The project was selected based on its merit for public presentation the following research conferences:
- International Conference on Social Science Research in Orlando, FL December 2005
- 27th Annual Meeting of Hawaii Sociological Association in Honolulu on April 1, 2006
- International Academy of Linguistics, Behavioral and Social Sciences Huntington Beach, CA, November, 2006.
The study results are in line with a groundbreaking 2006 telephone survey of Hawaii households by the Grassroot Institute which asked about support for the Akaka Bill, and support for Hawaii statehood. Of Native Hawaiians responding to the automated survey, 38.57 percent indicated they would vote against Hawaii Statehood if the question were put before them today. These numbers stand in sharp contrast to the 1959 Hawaii statehood referendum in which 94 percent of the electorate supported statehood. On Molokai, the most Hawaiian of all the major islands, support was 97 percent.
Says Curtis, "After the university sent out a press release regarding this research last spring, I received numerous contacts from people interested including a Honolulu newspaper, university administrators, legislators, lobbyists, and employees from various government agencies.
"There were several interesting reactions. Some thought that the research could cause 'problems' and it may be best not to be associated with it or to publicize it. Others expressed an interest in using the findings to support particular causes or positions. Some people appear to actually fear talking about the potential of a sovereignty-related violence.
"The feeling I've been left with is 'If we don't talk about it, maybe it will go away'. It's almost as if some think that public discourse on the topic might be the cause of violence. In a presentation to administrators at UH Manoa, I referred to it as 'the elephant in the room' that nobody wants to recognize exists."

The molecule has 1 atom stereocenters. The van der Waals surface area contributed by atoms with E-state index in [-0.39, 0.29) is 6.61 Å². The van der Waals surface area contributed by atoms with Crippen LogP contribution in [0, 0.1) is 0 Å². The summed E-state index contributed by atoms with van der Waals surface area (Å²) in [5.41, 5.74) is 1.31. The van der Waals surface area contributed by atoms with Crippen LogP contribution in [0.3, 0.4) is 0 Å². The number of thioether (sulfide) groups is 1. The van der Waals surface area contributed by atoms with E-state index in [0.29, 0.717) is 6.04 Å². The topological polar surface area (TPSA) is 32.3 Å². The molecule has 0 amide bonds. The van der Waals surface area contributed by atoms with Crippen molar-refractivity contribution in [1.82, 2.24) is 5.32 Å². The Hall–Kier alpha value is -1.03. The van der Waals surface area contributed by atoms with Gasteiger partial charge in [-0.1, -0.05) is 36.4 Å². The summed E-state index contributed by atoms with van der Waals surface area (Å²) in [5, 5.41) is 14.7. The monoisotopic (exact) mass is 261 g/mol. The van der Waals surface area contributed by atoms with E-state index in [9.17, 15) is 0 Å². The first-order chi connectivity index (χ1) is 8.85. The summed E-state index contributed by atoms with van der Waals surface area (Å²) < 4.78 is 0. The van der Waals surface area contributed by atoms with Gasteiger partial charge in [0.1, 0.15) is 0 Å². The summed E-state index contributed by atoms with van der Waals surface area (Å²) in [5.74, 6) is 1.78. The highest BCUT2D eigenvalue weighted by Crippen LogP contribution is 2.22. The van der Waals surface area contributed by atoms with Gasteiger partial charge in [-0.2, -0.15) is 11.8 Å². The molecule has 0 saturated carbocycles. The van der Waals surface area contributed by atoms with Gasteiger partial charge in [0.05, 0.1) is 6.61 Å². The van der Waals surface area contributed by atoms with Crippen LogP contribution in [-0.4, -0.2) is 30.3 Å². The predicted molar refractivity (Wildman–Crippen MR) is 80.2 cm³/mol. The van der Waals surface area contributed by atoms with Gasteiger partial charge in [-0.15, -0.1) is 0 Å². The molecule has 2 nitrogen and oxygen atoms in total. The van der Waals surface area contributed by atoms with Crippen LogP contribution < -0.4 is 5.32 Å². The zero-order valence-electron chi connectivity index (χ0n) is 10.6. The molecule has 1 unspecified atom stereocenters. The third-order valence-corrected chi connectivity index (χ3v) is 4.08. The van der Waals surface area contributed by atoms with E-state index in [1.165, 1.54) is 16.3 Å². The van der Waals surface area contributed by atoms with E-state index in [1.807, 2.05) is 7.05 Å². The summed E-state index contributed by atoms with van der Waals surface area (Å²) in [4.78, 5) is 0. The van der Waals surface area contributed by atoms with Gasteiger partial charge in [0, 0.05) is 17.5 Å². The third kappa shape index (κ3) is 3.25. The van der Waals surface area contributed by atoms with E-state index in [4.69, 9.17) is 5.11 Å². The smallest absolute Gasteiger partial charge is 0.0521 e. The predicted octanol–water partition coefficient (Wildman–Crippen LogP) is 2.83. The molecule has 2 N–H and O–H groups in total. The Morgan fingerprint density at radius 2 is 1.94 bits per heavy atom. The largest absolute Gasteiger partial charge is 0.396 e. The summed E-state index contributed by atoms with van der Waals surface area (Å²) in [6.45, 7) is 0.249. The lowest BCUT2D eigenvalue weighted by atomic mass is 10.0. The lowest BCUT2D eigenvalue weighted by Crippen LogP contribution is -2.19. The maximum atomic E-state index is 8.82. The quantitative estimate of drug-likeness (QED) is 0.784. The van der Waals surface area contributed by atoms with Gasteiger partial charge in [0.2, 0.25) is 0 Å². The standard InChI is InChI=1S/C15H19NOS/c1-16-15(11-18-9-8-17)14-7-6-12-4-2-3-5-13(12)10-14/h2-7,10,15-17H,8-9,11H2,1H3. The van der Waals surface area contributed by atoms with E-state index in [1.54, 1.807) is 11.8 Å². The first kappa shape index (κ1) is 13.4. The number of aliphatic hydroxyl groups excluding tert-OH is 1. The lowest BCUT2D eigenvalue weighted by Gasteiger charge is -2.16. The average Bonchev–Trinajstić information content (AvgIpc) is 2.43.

Responding to questions from Hawai’i Free Press, University of Hawaii Vice-President for Research, Dr. James Gaines denies that any "outside pressure" was brought to bear in his decision not to provide funding for further research.
According to the study conclusions: "Because no evidence was found that this topic has been analyzed by researchers, law enforcement or other agencies in either the public or private sectors, the dangers inferred from this study should stimulate interest in developing a clearer appreciation of both the risks involved and possible means to address them."
The study conclusions point to the damage done to Hawaii's tourism industry by the 9-11 attacks, considers the potential damage done to the tourist trade by a home-grown act of terrorism and concludes, "it is imperative that further research of this topic not be delayed."
PDF: AN INVESTIGATION OF VIOLENCE AS A MEANS TO ACHIEVE NATIVE HAWAIIAN SOVEREIGNTY (2006)
More on intimidation by Sovereignty activists: 2007 Ka`u Listening Project Report (see pages 76-94)